There’s an area of Hyrule close to your home called the Haunted Grove. Upon entering it, you’ll spot the ghostly visage of a boy sitting on a tree stump, surrounded by woodland critters and playing a haunting melody on his flute. However, when you start to approach the boy, he phases out of existence, and the animals scatter.
When exploring Kakariko Village, you can find the boy’s father drinking his sorrows away at the pub. He tells you the story of his son who went off searching for the Golden Power towards Death Mountain but never returned home. It’s very likely that you’ll come across these two bits of the story early on in your adventure, but the rest won’t come until much later on once you’ve harnessed the power of the Moon Pearl and learned to traverse the Dark World in your true form.
With several Sages rescued and a growing armory at his disposal, Link is able to gain access to the parallel world’s version of the Haunted Grove. It’s here that you’ll find the boy, who has been transformed by the corruption of the Golden Power that he so desperately sought. The boy will ask Link a favor – to find his precious flute, which he buried nearby somewhere in that familiar grove in the Light World. Upon digging up the instrument and returning it to the boy, he tells Link that he can no longer play the thing that brought him so much joy in the past.
As one final request, he asks Link to return the flute to his father. After this, the boy says, “Well, my mind is getting hazy. Please let me hear the sound of the flute one last time…” Link obliges, and he plays that haunting melody that we first heard the apparition play in the Light World. Content, the Flute Boy finally succumbs to the corruption of the Dark World and completes his transformation into a gnarled tree.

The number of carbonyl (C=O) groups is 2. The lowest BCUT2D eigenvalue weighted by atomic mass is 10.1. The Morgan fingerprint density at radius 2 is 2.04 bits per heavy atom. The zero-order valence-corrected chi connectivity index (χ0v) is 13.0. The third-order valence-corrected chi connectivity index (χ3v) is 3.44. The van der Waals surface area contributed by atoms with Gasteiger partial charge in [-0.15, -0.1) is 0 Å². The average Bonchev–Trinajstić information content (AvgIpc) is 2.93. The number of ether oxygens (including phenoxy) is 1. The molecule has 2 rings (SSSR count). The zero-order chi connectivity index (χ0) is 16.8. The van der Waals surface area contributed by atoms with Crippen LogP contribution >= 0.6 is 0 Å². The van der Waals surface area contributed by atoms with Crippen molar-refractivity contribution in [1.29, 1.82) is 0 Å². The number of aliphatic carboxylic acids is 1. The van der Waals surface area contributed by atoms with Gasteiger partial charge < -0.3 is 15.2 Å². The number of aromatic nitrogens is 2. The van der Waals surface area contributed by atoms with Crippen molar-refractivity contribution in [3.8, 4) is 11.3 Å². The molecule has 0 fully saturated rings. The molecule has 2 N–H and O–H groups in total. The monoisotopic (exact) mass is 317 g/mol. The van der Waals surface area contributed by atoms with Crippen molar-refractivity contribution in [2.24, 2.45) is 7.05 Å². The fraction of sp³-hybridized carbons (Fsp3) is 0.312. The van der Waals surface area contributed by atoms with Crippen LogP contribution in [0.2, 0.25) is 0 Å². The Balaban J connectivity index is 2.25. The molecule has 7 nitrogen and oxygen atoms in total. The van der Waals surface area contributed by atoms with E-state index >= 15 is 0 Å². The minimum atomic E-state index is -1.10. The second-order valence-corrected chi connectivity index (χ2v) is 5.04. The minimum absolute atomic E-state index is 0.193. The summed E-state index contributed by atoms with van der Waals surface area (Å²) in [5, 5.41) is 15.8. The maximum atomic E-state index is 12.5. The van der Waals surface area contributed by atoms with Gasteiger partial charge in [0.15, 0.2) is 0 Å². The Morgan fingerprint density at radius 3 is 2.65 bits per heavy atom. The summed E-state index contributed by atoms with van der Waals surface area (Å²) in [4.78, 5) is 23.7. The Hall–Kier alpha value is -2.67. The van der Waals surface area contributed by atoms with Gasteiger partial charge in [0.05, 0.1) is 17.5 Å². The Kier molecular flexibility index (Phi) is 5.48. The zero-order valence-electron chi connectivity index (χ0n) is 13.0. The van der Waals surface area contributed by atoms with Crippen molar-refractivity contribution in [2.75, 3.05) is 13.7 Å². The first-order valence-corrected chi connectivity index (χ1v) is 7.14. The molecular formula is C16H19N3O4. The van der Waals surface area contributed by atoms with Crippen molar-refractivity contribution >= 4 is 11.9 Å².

The Zelda series is no stranger to tragic moments, and this all started with the heart-breaking tale of the Flute Boy’s demise. Of course, Link’s heroic actions are eventually able to right these wrongs – the boy’s father inadvertently teaches Link how to use the power of the instrument for some rad avian fast travel. And during the final credits, we see that Link’s victory over Ganon broke the spell and allowed the boy to reunite with his father and serenade the critters of the grove once again.
It’s hard to describe how much of an emotional impact this sequence had on me as a kid playing through A Link to the Past for the first time. In a game filled memorable moments, including awaking the Master Sword, discovering the entire existence of the Dark World, and the climactic battle with Ganon, it’s the quiet story of a boy corrupted by the tantalizing promise of power that’s stuck with me the most after all of these decades.
Check out other entries in this ongoing Zelda series below.
- The Legend of Zelda’s Secret Weapon Is Trust
- Zelda II: The Adventure of Link Is a Bold and Important Failure
- Link’s Awakening Shows There’s More to Zelda Than Saving the World
- Ocarina of Time’s Forest Temple Is Zelda Dungeon Perfection
- Majora’s Mask Isn’t Just a Video Game
- Wind Waker’s Greatness Proves That Epona Kinda Sucks
- The Best Dungeon in Twilight Princess Finds Love in a Hopeless Game